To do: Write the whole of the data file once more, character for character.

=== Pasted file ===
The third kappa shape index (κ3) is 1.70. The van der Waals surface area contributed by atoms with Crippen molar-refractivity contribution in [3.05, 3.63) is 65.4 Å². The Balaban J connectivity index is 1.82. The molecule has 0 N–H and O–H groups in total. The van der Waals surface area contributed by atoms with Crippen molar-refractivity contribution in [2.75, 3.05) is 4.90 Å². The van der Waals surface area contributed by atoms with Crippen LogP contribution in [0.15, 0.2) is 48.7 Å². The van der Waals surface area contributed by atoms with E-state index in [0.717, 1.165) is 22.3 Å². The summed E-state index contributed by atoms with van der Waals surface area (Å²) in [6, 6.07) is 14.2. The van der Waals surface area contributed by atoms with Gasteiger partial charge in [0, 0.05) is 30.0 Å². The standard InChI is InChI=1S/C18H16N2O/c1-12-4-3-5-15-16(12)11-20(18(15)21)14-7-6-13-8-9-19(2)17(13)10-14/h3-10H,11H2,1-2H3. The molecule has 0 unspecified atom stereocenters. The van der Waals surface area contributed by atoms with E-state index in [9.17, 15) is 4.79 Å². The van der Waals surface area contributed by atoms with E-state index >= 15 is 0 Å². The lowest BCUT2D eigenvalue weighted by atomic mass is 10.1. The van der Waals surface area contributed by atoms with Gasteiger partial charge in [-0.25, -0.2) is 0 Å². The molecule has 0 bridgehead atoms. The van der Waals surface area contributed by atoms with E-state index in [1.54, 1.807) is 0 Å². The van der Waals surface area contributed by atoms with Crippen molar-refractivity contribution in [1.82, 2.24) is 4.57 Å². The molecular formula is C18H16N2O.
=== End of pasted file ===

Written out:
The third kappa shape index (κ3) is 1.70. The van der Waals surface area contributed by atoms with Crippen molar-refractivity contribution in [3.05, 3.63) is 65.4 Å². The Balaban J connectivity index is 1.82. The molecule has 0 N–H and O–H groups in total. The van der Waals surface area contributed by atoms with Crippen molar-refractivity contribution in [2.75, 3.05) is 4.90 Å². The van der Waals surface area contributed by atoms with Crippen LogP contribution in [0.15, 0.2) is 48.7 Å². The van der Waals surface area contributed by atoms with E-state index in [0.717, 1.165) is 22.3 Å². The summed E-state index contributed by atoms with van der Waals surface area (Å²) in [6, 6.07) is 14.2. The van der Waals surface area contributed by atoms with Gasteiger partial charge in [0, 0.05) is 30.0 Å². The standard InChI is InChI=1S/C18H16N2O/c1-12-4-3-5-15-16(12)11-20(18(15)21)14-7-6-13-8-9-19(2)17(13)10-14/h3-10H,11H2,1-2H3. The molecule has 0 unspecified atom stereocenters. The van der Waals surface area contributed by atoms with E-state index in [9.17, 15) is 4.79 Å². The van der Waals surface area contributed by atoms with E-state index >= 15 is 0 Å². The lowest BCUT2D eigenvalue weighted by atomic mass is 10.1. The van der Waals surface area contributed by atoms with Gasteiger partial charge in [-0.25, -0.2) is 0 Å². The molecule has 0 bridgehead atoms. The van der Waals surface area contributed by atoms with E-state index in [1.54, 1.807) is 0 Å². The van der Waals surface area contributed by atoms with Crippen molar-refractivity contribution in [1.82, 2.24) is 4.57 Å². The molecular formula is C18H16N2O.